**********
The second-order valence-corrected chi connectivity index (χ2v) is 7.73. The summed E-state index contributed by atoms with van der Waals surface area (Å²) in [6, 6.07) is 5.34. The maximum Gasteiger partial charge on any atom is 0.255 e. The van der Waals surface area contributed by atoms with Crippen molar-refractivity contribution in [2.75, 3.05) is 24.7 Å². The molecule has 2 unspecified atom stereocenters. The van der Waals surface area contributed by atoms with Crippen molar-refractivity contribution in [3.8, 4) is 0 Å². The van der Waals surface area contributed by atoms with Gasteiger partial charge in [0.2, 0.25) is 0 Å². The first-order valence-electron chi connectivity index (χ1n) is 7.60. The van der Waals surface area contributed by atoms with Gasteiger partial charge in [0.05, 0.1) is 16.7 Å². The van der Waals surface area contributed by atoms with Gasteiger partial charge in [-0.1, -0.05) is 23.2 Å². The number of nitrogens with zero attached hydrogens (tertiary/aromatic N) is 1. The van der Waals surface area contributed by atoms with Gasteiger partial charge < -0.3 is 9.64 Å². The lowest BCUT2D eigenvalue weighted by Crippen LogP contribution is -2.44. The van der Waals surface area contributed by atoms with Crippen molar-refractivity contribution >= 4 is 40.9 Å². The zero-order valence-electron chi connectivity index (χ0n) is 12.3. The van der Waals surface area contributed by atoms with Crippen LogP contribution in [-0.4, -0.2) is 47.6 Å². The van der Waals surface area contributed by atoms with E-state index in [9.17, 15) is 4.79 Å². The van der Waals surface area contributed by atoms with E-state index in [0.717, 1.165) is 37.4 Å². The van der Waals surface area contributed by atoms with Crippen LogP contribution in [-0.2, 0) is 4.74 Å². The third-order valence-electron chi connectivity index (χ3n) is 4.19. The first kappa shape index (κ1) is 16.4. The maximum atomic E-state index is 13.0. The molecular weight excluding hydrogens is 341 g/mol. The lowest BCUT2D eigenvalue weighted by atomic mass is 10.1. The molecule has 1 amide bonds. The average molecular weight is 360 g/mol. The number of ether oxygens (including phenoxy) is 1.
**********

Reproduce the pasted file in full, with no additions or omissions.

The second-order valence-corrected chi connectivity index (χ2v) is 7.73. The summed E-state index contributed by atoms with van der Waals surface area (Å²) in [6, 6.07) is 5.34. The maximum Gasteiger partial charge on any atom is 0.255 e. The van der Waals surface area contributed by atoms with Crippen molar-refractivity contribution in [2.75, 3.05) is 24.7 Å². The molecule has 2 unspecified atom stereocenters. The van der Waals surface area contributed by atoms with Crippen molar-refractivity contribution in [3.8, 4) is 0 Å². The van der Waals surface area contributed by atoms with Gasteiger partial charge in [0.2, 0.25) is 0 Å². The first-order valence-electron chi connectivity index (χ1n) is 7.60. The van der Waals surface area contributed by atoms with Gasteiger partial charge in [0.05, 0.1) is 16.7 Å². The van der Waals surface area contributed by atoms with Gasteiger partial charge in [-0.1, -0.05) is 23.2 Å². The number of nitrogens with zero attached hydrogens (tertiary/aromatic N) is 1. The van der Waals surface area contributed by atoms with Gasteiger partial charge < -0.3 is 9.64 Å². The lowest BCUT2D eigenvalue weighted by Crippen LogP contribution is -2.44. The van der Waals surface area contributed by atoms with Crippen molar-refractivity contribution >= 4 is 40.9 Å². The zero-order valence-electron chi connectivity index (χ0n) is 12.3. The van der Waals surface area contributed by atoms with Crippen LogP contribution in [-0.4, -0.2) is 47.6 Å². The van der Waals surface area contributed by atoms with E-state index in [9.17, 15) is 4.79 Å². The van der Waals surface area contributed by atoms with E-state index in [0.717, 1.165) is 37.4 Å². The van der Waals surface area contributed by atoms with Crippen LogP contribution in [-0.2, 0) is 4.74 Å². The third-order valence-electron chi connectivity index (χ3n) is 4.19. The first kappa shape index (κ1) is 16.4. The maximum atomic E-state index is 13.0. The molecular weight excluding hydrogens is 341 g/mol. The lowest BCUT2D eigenvalue weighted by atomic mass is 10.1. The molecule has 1 amide bonds. The average molecular weight is 360 g/mol. The number of ether oxygens (including phenoxy) is 1.